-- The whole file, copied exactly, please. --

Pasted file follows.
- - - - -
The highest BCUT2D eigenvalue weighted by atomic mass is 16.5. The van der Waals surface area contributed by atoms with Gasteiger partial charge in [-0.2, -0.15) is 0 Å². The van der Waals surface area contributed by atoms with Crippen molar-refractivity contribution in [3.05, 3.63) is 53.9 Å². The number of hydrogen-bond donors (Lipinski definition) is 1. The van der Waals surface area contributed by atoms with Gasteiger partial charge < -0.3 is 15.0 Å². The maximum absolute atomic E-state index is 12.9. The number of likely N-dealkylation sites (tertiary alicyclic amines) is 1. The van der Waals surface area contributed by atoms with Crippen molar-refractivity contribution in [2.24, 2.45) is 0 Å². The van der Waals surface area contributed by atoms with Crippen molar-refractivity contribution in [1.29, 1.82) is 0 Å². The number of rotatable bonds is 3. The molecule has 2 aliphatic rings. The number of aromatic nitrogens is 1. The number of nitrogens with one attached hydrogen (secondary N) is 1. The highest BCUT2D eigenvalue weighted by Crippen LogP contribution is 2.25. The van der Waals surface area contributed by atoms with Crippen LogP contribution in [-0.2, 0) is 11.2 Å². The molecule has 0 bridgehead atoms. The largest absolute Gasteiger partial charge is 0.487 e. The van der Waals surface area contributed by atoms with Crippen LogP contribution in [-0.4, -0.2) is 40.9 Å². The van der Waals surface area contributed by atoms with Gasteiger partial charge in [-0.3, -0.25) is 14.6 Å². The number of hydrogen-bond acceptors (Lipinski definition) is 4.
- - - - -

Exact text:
The highest BCUT2D eigenvalue weighted by atomic mass is 16.5. The van der Waals surface area contributed by atoms with Gasteiger partial charge in [-0.2, -0.15) is 0 Å². The van der Waals surface area contributed by atoms with Crippen molar-refractivity contribution in [3.05, 3.63) is 53.9 Å². The number of hydrogen-bond donors (Lipinski definition) is 1. The van der Waals surface area contributed by atoms with Gasteiger partial charge < -0.3 is 15.0 Å². The maximum absolute atomic E-state index is 12.9. The number of likely N-dealkylation sites (tertiary alicyclic amines) is 1. The van der Waals surface area contributed by atoms with Crippen molar-refractivity contribution in [2.24, 2.45) is 0 Å². The van der Waals surface area contributed by atoms with Crippen molar-refractivity contribution in [1.29, 1.82) is 0 Å². The number of rotatable bonds is 3. The molecule has 2 aliphatic rings. The number of aromatic nitrogens is 1. The number of nitrogens with one attached hydrogen (secondary N) is 1. The highest BCUT2D eigenvalue weighted by Crippen LogP contribution is 2.25. The van der Waals surface area contributed by atoms with Crippen LogP contribution in [-0.2, 0) is 11.2 Å². The molecule has 0 bridgehead atoms. The largest absolute Gasteiger partial charge is 0.487 e. The van der Waals surface area contributed by atoms with Crippen LogP contribution in [-0.4, -0.2) is 40.9 Å². The van der Waals surface area contributed by atoms with Gasteiger partial charge in [-0.3, -0.25) is 14.6 Å². The number of hydrogen-bond acceptors (Lipinski definition) is 4.